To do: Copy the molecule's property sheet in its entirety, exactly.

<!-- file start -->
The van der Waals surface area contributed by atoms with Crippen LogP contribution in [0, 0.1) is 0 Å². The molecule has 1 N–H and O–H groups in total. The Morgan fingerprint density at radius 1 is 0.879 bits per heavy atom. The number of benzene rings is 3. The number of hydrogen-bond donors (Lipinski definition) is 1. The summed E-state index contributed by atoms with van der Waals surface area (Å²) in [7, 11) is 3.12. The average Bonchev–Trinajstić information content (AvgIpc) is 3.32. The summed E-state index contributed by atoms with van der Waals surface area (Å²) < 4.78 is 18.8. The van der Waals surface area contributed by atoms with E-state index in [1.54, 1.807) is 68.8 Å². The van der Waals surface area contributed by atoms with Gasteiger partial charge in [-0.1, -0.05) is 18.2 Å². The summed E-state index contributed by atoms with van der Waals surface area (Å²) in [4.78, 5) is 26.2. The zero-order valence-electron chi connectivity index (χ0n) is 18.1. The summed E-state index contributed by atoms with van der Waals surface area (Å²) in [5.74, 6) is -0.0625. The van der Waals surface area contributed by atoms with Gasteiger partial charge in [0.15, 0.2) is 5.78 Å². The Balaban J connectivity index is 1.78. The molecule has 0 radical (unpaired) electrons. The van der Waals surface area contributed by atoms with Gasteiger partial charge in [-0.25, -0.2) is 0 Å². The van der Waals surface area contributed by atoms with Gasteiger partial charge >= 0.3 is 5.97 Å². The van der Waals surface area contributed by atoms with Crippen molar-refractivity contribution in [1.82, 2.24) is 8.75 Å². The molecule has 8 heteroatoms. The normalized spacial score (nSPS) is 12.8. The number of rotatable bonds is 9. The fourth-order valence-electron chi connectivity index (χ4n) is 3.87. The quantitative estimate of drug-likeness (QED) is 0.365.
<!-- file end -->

The van der Waals surface area contributed by atoms with Crippen LogP contribution in [0, 0.1) is 0 Å². The molecule has 1 N–H and O–H groups in total. The Morgan fingerprint density at radius 1 is 0.879 bits per heavy atom. The number of benzene rings is 3. The number of hydrogen-bond donors (Lipinski definition) is 1. The summed E-state index contributed by atoms with van der Waals surface area (Å²) in [7, 11) is 3.12. The average Bonchev–Trinajstić information content (AvgIpc) is 3.32. The summed E-state index contributed by atoms with van der Waals surface area (Å²) < 4.78 is 18.8. The van der Waals surface area contributed by atoms with E-state index in [1.54, 1.807) is 68.8 Å². The van der Waals surface area contributed by atoms with Gasteiger partial charge in [-0.1, -0.05) is 18.2 Å². The summed E-state index contributed by atoms with van der Waals surface area (Å²) in [4.78, 5) is 26.2. The zero-order valence-electron chi connectivity index (χ0n) is 18.1. The summed E-state index contributed by atoms with van der Waals surface area (Å²) in [5.74, 6) is -0.0625. The van der Waals surface area contributed by atoms with Gasteiger partial charge in [0.15, 0.2) is 5.78 Å². The Balaban J connectivity index is 1.78. The molecule has 0 radical (unpaired) electrons. The van der Waals surface area contributed by atoms with Gasteiger partial charge in [-0.25, -0.2) is 0 Å². The van der Waals surface area contributed by atoms with Gasteiger partial charge >= 0.3 is 5.97 Å². The van der Waals surface area contributed by atoms with Crippen molar-refractivity contribution in [1.82, 2.24) is 8.75 Å². The molecule has 8 heteroatoms. The normalized spacial score (nSPS) is 12.8. The number of rotatable bonds is 9. The fourth-order valence-electron chi connectivity index (χ4n) is 3.87. The quantitative estimate of drug-likeness (QED) is 0.365.